The material world
You might have thought its history was longer. At one point in Stanley Kubrick's The Vikings, one of Kirk Douglas's horny lieutenants raises a muscular arm to reveal not a solid gold Scandinavian bangle, but a very Swiss gold Rolex Oyster Royal.
The Rolex became fashionable by looking good and getting wet. On 7 October, 1927, Mercedes Gleitze, a stenographer, swam the English Channel in 15 hours and 15 minutes, timing her swim by Rolex Oyster; on 24 November, Wilsdorf bought the front page of the London Daily Mail to celebrate. The Oyster became instantly chic among those swimming in money. It has been a symbol of ostentatious wealth ever since.
The cheapest Rolex Oyster costs pounds 1,155; gold watches are pounds 8,000 to pounds 9,000; top-of-the-range ones can top pounds 60,000. For this, you get a watch that takes one craftsman a whole year to make, and receives admiring glances from thieves. Each watch is entirely hand- made - cogs, springs, the lot.
Clued-up punters can pay up to 40 per cent less by shopping around. Christies buy hundreds of brand-new gold Oysters every year, many given as presents to mistresses. They buy these dismissed love tokens for about pounds 3,000, then sell them on for about pounds 4,000 to traders, who make a quick profit selling them on again to people who really want a heavily discounted, brand-new gold Rolex.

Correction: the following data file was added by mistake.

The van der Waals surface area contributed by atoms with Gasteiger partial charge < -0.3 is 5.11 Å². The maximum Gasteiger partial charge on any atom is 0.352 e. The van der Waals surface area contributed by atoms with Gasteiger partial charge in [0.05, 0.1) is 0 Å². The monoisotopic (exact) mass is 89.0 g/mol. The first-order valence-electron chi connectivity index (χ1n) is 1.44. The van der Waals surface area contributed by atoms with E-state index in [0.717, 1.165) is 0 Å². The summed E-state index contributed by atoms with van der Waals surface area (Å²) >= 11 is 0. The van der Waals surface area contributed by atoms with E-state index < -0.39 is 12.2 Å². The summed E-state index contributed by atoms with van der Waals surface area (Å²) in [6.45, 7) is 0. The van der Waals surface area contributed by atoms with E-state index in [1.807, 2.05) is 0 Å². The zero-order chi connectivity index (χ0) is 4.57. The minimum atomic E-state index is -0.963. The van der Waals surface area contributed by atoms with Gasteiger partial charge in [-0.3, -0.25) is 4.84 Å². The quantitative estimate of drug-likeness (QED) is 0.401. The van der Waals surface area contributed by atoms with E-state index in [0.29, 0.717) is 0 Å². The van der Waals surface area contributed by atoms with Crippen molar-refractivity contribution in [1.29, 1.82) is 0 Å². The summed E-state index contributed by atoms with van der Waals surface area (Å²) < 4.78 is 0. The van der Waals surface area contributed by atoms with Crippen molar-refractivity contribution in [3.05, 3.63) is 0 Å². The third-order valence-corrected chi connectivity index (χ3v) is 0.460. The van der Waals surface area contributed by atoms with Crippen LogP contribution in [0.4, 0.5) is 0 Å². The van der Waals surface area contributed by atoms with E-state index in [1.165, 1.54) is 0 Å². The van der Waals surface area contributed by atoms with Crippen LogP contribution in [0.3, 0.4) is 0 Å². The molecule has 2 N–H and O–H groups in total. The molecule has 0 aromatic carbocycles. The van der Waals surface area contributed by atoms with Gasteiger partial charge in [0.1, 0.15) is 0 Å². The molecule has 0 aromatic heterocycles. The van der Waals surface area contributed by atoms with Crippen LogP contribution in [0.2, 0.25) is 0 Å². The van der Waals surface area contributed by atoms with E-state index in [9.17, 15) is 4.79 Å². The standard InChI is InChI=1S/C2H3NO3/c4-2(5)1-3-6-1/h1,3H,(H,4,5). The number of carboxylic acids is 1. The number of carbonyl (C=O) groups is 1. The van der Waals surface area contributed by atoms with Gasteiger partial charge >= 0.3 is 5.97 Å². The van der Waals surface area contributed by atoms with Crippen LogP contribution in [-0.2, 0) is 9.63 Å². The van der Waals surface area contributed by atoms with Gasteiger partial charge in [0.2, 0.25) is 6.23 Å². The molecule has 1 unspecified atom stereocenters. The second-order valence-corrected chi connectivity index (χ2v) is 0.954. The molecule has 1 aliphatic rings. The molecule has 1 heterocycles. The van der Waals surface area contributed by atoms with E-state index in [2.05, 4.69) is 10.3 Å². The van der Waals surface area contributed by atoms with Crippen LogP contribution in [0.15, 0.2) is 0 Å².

Rolex refuses to say how many Oysters are made, but production is reckoned to be about half a million a year. Philippe Patek ("the true Rolls-Royce of watches", according to Christies, which compares a Rolex to a Rover) makes just 15,000 watches of all types in the same time. Of course, not all Oyster watches are made in the Rolex factory: hundreds of thousands of fakes are sold on street corners all over the world. These are considered perversely chic by those who consider the real thing to be vulgar.
A spate of Oyster crime hit London last year. Alexandra Heseltine, 28, was robbed of her pounds 8,000 Oyster, a wedding present from her husband, in a west London car attack. Lisa Sachs, 35, a "part-time interior designer", was knocked to the ground by two heavies in Hampstead, who took her pounds 4,000 Oyster, also a wedding present from her husband. A female BBC executive had her pounds 15,000 Oyster snatched from her at a roundabout in Shepherd's Bush.
Police have no statistics for Rolex crime, but Rolex's rival, Cartier, got into the act when former Page Three girl, Jilly Johnson, had her pounds 5,000 Cartier Panthere forced from her wrist at traffic lights in west London. It was widely assumed by the press to be a Rolex Oyster - the generic for an expensive watch
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